In the second design, the laser beam is preamplified up to a 100 J level and then sent to a single kJ laser head (Figure 3).

To find out how the energy is stored in the amplifier, a time-resolved calculation was conducted. In this case, the two-head design was considered. Figures 4–6 show the extractable energy as a function of time for different pump intensities at temperatures of 160, 200, and 240 K.

Large values of the ASE saturate the gain and the pump duration of 1 ms is too long for effective energy storage at low temperatures (see Figure 4). It is noted that an extractable energy of more than 1 kJ can be obtained for pump durations of 1 ms and temperatures greater than 200 K. In addition, there is an optimal temperature for which the extractable energy is the highest. For higher pump intensities, the excitation of the gain medium is higher and the temperature-dependent emission cross section plays a significant role. If the temperature is increasing, the emission cross section of the Yb:YAG is decreasing and therefore the ASE losses are also decreasing. Therefore, the optimal temperature is shifting towards higher temperatures with increasing pump intensity. The extractable energy is the stored energy minus the energy bound to the lower laser level due to the three-level nature of the ${\mathrm{Yb}}^{{3+}}$:YAG (energy needed for the gain medium to stay transparent). The extractable energy as a function of temperature was calculated for different pump intensities for a single amplifier head (Figure 7).

The storage efficiency was calculated as the ratio between the absorbed energy and the extractable energy (Figure 8). Higher pump intensity causes higher ASE losses. Therefore, at lower temperatures the storage efficiency decreases with increase of pump intensity.

Based on the previous results, an operating temperature of 200 K and a pump duration of 1 ms were selected. The following figures give an indication of the evolution of the energy generated after each pass through the pair of amplifiers (Figures 9 and 10) or single amplifier (Figures 11 and 12) at 200 K.

It is noted that an output energy of 0.92 kJ can be reached in the single-head design with reasonably low values of optical losses (10%) and an operating temperature of 200 K. In this case, the input beam can be provided by next-generation high-energy-class (HEC)-DPSSL facilities with output energies in the range of 100–150 J^{[Reference Novo, Albach, Vincent, Arzakantsyan and Chanteloup8, Reference Divoky, Sikocinski, Pilar, Lucianetti, Sawicka, Slezak and Mocek12, Reference Ertel, Banerjee, Mason, Phillips, Siebold, Hernandez-Gomez and Collier13]}.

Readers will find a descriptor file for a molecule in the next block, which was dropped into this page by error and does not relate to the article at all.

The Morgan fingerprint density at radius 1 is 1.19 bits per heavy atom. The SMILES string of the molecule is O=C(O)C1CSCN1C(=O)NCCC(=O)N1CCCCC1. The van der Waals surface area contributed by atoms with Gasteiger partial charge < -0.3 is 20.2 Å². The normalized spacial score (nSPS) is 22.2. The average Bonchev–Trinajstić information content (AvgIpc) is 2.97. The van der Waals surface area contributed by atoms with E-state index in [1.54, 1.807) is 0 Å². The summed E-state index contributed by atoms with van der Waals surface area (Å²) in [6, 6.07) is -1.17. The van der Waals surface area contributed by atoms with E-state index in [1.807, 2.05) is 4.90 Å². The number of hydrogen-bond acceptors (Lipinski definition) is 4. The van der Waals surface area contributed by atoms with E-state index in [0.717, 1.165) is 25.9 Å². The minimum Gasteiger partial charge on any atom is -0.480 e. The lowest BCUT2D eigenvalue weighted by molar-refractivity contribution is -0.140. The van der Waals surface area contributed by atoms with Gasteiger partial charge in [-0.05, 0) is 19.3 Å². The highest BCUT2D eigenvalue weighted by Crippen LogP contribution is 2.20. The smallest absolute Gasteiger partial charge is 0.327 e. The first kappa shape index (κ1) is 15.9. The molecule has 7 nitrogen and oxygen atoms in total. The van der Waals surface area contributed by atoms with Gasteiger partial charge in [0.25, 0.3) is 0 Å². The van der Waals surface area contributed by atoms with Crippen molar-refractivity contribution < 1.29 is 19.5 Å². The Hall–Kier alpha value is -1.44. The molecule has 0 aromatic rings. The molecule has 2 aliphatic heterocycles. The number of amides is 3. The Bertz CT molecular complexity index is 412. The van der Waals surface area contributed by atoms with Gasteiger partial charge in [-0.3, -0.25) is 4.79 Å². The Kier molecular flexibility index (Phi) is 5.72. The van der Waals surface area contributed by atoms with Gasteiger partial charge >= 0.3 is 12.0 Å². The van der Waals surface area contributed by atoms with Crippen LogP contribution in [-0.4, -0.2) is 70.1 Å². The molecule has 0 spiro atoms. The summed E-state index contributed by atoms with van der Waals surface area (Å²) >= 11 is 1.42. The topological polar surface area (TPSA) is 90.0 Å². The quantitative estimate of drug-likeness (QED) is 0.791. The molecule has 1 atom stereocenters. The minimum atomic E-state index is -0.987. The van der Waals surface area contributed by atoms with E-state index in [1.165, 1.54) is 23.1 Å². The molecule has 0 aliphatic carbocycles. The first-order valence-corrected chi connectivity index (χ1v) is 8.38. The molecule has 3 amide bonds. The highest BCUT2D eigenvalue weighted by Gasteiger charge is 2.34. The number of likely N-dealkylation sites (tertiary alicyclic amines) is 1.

## 4. Beam propagation

In order to carry out fundamental calculations on how a HiLASE kJ laser would operate, a MIRO model has been constructed for the two-head configuration. These calculations are based on previous modeling results for the two-head design for a 100 J-class HiLASE amplifier^{[Reference Divoky, Sikocinski, Pilar, Lucianetti, Sawicka, Slezak and Mocek12]}. We assumed that all surfaces are anti-reflection coated with a reflectivity of 0.5%, and all optical elements are made of appropriate material, i.e., fused silica ($n_{2}=3e^{-20}\ \mathrm{m}^{2}\ \mathrm{W}^{-1}$) for the lenses and windows of the spatial filters, DKDP ($n_{2}=10e^{-20}\ \mathrm{m}^{2}\ \mathrm{W}^{-1}$) for the Pockels cell, ${\mathrm{Yb}}^{{3+}}$:YAG ($n_{2}=7e^{-20}\ \mathrm{m}^{2}\ \mathrm{W}^{-1}$) for the laser slabs, and sapphire ($n_{2}=3e^{-20}\ \mathrm{m}^{2}\ \mathrm{W}^{-1}$) for the amplifier head windows. The internal transmission is assumed to be 100% for the lenses, windows, and slabs and 99% for the DKDP Pockels cells. The graphical representation of the MIRO model is shown in Figure 13.

The quality of each component corresponded to $\lambda /10$ at 1030 nm. The calculation was run with a spatial resolution of $50\ \mu {\rm m}$ and a temporal resolution of 30 ps. The MIRO model included only thermal aberrations. The aim of the calculation was to optimize the input pulse shape as well as to evaluate diffraction and non-linear phase accumulation (breakup integral) in the beam. The initial modeling concentrated on achieving a top-hat temporal output pulse profile. The input pulse profile was obtained by an iteration method. At each step, the input pulse was multiplied by the ratio between the output pulse and the desired output pulse. The optimized input and output temporal profiles of the MIRO model are shown in Figure 14.

Advanced temporal pulse shaping is therefore required on the front end seed source to achieve the desired top-hat pulse profile. Two B integral types are calculated with MIRÓ. The first B integral is reset to zero in each spatial filter where the beam passes through. The second is the accumulated B integral which is the sum of B integrals in all sections between spatial filters. For an input pulse energy of 4 J and a pump intensity of $10\ {\rm kW}\ {\rm cm}^{-2}$, the evolution of the B integral and the accumulated B integral is shown in Figure 15 after four passes. It is noted that the maximum values of the B integrals are calculated to be 0.75 and 3.3, respectively.

Figures 16(*a*)–(*c*) show the beam profile, the phase and the phase after subtraction of defocus and tilt in the MIRO model after four passes at 1.1 kJ.

The diffraction pattern in the beam is caused by shift of the beam due to large aberrations in the system and clipping of the beam. This can be remedied by decreasing the beam size considerably or by adding wavefront correction after each pass by implementing a DM in the laser chain (like NIF and LMJ). An optimized MIRO model which also includes the manufacturing defects of the optical components will be required in the future to provide a detailed understanding of the operational parameters of an optimized HiLASE laser design.

## 5. Thermal modeling